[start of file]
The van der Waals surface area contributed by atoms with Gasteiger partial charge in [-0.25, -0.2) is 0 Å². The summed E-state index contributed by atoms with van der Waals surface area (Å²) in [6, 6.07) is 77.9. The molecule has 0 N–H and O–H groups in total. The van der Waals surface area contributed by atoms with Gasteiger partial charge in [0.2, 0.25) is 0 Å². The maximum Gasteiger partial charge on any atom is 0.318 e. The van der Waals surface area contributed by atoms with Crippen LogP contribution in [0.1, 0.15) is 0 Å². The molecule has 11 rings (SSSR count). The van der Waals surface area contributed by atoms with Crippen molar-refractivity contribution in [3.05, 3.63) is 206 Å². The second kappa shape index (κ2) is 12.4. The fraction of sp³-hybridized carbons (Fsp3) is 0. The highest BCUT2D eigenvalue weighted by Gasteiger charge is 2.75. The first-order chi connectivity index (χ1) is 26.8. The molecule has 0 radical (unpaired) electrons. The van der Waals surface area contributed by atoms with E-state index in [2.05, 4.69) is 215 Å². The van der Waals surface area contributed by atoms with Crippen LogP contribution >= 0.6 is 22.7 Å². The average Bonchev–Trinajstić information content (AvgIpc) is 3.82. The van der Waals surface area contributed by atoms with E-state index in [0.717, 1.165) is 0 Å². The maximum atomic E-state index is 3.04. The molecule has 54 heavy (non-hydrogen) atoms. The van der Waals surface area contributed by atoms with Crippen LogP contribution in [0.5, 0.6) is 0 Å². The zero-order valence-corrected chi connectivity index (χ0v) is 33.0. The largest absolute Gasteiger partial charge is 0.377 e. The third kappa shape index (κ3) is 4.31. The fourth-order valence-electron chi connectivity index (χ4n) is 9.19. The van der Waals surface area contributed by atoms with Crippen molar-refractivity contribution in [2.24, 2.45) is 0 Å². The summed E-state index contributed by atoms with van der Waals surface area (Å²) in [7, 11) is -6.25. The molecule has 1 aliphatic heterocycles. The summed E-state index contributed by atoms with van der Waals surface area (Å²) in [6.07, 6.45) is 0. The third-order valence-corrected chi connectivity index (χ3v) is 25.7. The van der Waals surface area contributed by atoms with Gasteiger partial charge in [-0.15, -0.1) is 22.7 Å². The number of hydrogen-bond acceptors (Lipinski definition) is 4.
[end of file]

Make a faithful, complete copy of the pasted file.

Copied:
The van der Waals surface area contributed by atoms with Gasteiger partial charge in [-0.25, -0.2) is 0 Å². The summed E-state index contributed by atoms with van der Waals surface area (Å²) in [6, 6.07) is 77.9. The molecule has 0 N–H and O–H groups in total. The van der Waals surface area contributed by atoms with Gasteiger partial charge in [0.2, 0.25) is 0 Å². The maximum Gasteiger partial charge on any atom is 0.318 e. The van der Waals surface area contributed by atoms with Crippen LogP contribution in [0.1, 0.15) is 0 Å². The molecule has 11 rings (SSSR count). The van der Waals surface area contributed by atoms with Crippen molar-refractivity contribution in [3.05, 3.63) is 206 Å². The second kappa shape index (κ2) is 12.4. The fraction of sp³-hybridized carbons (Fsp3) is 0. The highest BCUT2D eigenvalue weighted by Gasteiger charge is 2.75. The first-order chi connectivity index (χ1) is 26.8. The molecule has 0 radical (unpaired) electrons. The van der Waals surface area contributed by atoms with E-state index in [2.05, 4.69) is 215 Å². The van der Waals surface area contributed by atoms with Crippen LogP contribution >= 0.6 is 22.7 Å². The average Bonchev–Trinajstić information content (AvgIpc) is 3.82. The van der Waals surface area contributed by atoms with E-state index in [0.717, 1.165) is 0 Å². The maximum atomic E-state index is 3.04. The molecule has 54 heavy (non-hydrogen) atoms. The van der Waals surface area contributed by atoms with Crippen LogP contribution in [0.5, 0.6) is 0 Å². The zero-order valence-corrected chi connectivity index (χ0v) is 33.0. The largest absolute Gasteiger partial charge is 0.377 e. The third kappa shape index (κ3) is 4.31. The fourth-order valence-electron chi connectivity index (χ4n) is 9.19. The van der Waals surface area contributed by atoms with Crippen molar-refractivity contribution in [2.24, 2.45) is 0 Å². The summed E-state index contributed by atoms with van der Waals surface area (Å²) in [7, 11) is -6.25. The molecule has 1 aliphatic heterocycles. The summed E-state index contributed by atoms with van der Waals surface area (Å²) in [6.07, 6.45) is 0. The third-order valence-corrected chi connectivity index (χ3v) is 25.7. The van der Waals surface area contributed by atoms with Gasteiger partial charge in [-0.15, -0.1) is 22.7 Å². The number of hydrogen-bond acceptors (Lipinski definition) is 4.